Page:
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I'm backing an HTML application with expression engine, using the wonderfully unreliable appcache tech. It works in firefox and chrome, but not IE and i've nailed (using charles proxy debugger) it down to the fact that IE is refusing to cache the page because it has the above cache-control headers.

So, I need to stop that happening. Of course, there is a setting in EE:

Admin > Output & Debugging > Generate HTTP Page Headers? 

But changing that has no effect.

I have tried using meta tags for cache-control, but of course, that is no longer valid html, and it would have no effect, anyway (despite knowing this, i did try it, and it did have no effect).

I am certain it is EE causing it, since opening /index.php in the root and doing the following results in the correct headers (though, obviously, no markup).

header("Cache-Control:public");
die();

If i leave the above header line in place, the incorrect headers are being sent, conclusion being that EE is sending its own headers, after I'm sending that one, meaning it is being overwritten.

I've found declaration in EE_Output.php, but this isn't where the headers are being sent for templates.

So, I need to find where they are being sent... and I can't seem to find anywhere obvious - which is obviously irritating.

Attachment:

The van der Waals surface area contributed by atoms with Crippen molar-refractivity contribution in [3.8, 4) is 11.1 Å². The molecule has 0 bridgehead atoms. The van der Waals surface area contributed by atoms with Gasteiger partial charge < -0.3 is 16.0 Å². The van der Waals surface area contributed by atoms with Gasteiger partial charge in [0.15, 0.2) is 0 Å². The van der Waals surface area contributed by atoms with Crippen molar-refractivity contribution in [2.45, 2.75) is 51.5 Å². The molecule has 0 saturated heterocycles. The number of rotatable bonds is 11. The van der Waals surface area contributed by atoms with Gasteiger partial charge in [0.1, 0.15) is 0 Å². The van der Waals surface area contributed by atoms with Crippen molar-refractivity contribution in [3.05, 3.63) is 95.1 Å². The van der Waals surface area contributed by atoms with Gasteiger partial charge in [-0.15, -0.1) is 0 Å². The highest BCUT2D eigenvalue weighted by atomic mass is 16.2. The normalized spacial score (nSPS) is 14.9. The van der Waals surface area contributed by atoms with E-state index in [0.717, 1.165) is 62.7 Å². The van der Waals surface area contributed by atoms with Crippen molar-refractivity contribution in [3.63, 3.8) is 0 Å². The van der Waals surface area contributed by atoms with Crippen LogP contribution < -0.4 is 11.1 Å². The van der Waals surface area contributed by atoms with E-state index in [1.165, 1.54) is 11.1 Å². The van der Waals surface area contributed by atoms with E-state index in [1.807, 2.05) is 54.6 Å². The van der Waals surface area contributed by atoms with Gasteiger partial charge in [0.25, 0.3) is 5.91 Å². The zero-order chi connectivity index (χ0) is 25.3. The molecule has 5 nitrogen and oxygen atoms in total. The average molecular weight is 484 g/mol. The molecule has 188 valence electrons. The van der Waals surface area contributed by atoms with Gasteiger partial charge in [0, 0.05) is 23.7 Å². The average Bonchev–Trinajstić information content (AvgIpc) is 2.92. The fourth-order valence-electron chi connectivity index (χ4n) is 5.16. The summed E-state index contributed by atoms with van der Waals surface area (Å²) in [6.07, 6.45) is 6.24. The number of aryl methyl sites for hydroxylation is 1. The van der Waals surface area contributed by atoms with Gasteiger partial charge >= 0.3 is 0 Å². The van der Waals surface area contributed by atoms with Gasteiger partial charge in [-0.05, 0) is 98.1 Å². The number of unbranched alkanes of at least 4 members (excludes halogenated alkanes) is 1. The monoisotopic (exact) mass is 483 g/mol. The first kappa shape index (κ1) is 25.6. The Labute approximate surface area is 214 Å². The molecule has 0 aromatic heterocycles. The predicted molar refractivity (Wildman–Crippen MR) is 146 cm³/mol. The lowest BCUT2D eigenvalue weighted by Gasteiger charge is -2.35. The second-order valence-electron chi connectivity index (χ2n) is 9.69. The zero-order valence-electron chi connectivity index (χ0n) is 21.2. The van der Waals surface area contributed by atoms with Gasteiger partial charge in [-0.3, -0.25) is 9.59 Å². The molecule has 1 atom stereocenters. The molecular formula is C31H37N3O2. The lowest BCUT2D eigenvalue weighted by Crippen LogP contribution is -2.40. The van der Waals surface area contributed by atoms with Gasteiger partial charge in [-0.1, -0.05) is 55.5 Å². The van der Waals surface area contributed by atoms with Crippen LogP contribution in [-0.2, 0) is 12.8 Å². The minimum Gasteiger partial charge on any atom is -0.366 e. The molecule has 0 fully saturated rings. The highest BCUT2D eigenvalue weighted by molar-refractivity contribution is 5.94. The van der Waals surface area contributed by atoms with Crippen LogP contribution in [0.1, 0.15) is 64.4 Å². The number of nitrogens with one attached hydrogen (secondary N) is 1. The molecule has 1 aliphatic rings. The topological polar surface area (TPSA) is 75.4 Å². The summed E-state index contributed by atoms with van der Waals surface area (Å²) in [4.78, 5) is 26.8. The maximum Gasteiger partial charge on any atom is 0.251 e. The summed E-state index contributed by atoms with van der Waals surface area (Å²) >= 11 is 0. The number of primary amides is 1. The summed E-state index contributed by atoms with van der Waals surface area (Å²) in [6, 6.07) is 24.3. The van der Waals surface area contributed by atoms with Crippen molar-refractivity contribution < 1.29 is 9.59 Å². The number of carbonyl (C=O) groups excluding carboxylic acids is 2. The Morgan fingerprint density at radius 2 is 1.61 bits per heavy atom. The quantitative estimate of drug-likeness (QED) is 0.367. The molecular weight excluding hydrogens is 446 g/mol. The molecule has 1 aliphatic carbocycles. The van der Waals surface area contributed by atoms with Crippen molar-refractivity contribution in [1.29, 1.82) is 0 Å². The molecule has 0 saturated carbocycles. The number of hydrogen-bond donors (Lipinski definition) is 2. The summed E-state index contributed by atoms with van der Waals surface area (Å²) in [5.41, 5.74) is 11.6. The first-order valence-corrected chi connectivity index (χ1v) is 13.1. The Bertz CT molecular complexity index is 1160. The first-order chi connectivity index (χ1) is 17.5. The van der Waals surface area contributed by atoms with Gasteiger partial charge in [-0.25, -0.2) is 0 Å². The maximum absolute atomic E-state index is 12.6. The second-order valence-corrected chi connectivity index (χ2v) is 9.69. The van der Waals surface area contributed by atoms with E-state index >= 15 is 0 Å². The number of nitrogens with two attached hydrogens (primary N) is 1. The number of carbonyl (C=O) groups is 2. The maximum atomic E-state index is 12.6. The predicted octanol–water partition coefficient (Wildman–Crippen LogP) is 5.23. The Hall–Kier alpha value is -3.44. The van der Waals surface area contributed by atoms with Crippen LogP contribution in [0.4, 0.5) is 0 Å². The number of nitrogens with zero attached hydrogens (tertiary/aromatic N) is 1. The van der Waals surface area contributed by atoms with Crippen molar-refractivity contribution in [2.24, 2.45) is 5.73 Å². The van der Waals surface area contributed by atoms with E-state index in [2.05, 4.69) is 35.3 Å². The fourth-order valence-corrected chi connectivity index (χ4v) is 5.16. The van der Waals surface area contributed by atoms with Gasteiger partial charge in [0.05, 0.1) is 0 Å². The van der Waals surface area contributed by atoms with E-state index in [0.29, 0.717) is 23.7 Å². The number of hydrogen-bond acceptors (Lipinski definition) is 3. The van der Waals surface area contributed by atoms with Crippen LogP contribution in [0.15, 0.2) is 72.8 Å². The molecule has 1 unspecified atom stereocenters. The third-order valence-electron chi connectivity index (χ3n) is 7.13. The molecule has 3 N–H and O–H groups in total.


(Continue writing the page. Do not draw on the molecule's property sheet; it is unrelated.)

If you guys can offer any assistance, that'd be really useful.

  • I don't think that in this case EE do something at all. It is default headers of your server app (apache/nginx?) and ee just don't overwrite it for regular pages. Try to create an php file (outside of ee) with phpinfo(); for example. – Max Lazar Feb 6 '14 at 10:26
  • Have already proved that these headers are not server default by doing what you suggested. The overriding is definately coming from somewhere in ee... have fixed it with a hack, which ill post as an answer. – stevesweets Feb 6 '14 at 13:50
  • Further info. Using the header set then die method proved conclusively that the headers are coming from ee or ci. I can't find where, but it definately is. This led to my conclusion below. – stevesweets Feb 7 '14 at 9:29
  • just for sure - how did you tested it? What file you used for this? – Max Lazar Feb 7 '14 at 9:32
  • index.php, system\codeigniter\system\core\CodeIgniter.php, system\expressionengine\controllers\ee.php (continued this path, following function trail)..... as said; i proved conclusively that the headers must have been coming from ee/ci, but did not have the time to get further into finding precisely where. – stevesweets Feb 7 '14 at 13:40
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I was able to drill through the ee code and find a place where I can overwrite the headers.

If you need to do the same... open this file:

ee_system_folder/codeigniter/system/core/Output.php

Look for this function:

function _display($output = ''){

Look for this code:

// Does the controller contain a function named _output()?
// If so send the output there.  Otherwise, echo it.
if (method_exists($CI, '_output'))
{
    $CI->_output($output);
}
else
{
    echo $output;  // Send it to the browser!
}

Immediately before that code, i added my own header in (in this case a public header).

header("Cache-Control: public");

// Does the controller contain a function named _output()?
// If so send the output there.  Otherwise, echo it.
if (method_exists($C....

This successfully overrides wherever the headers are coming from, so it works even if its not ideal.

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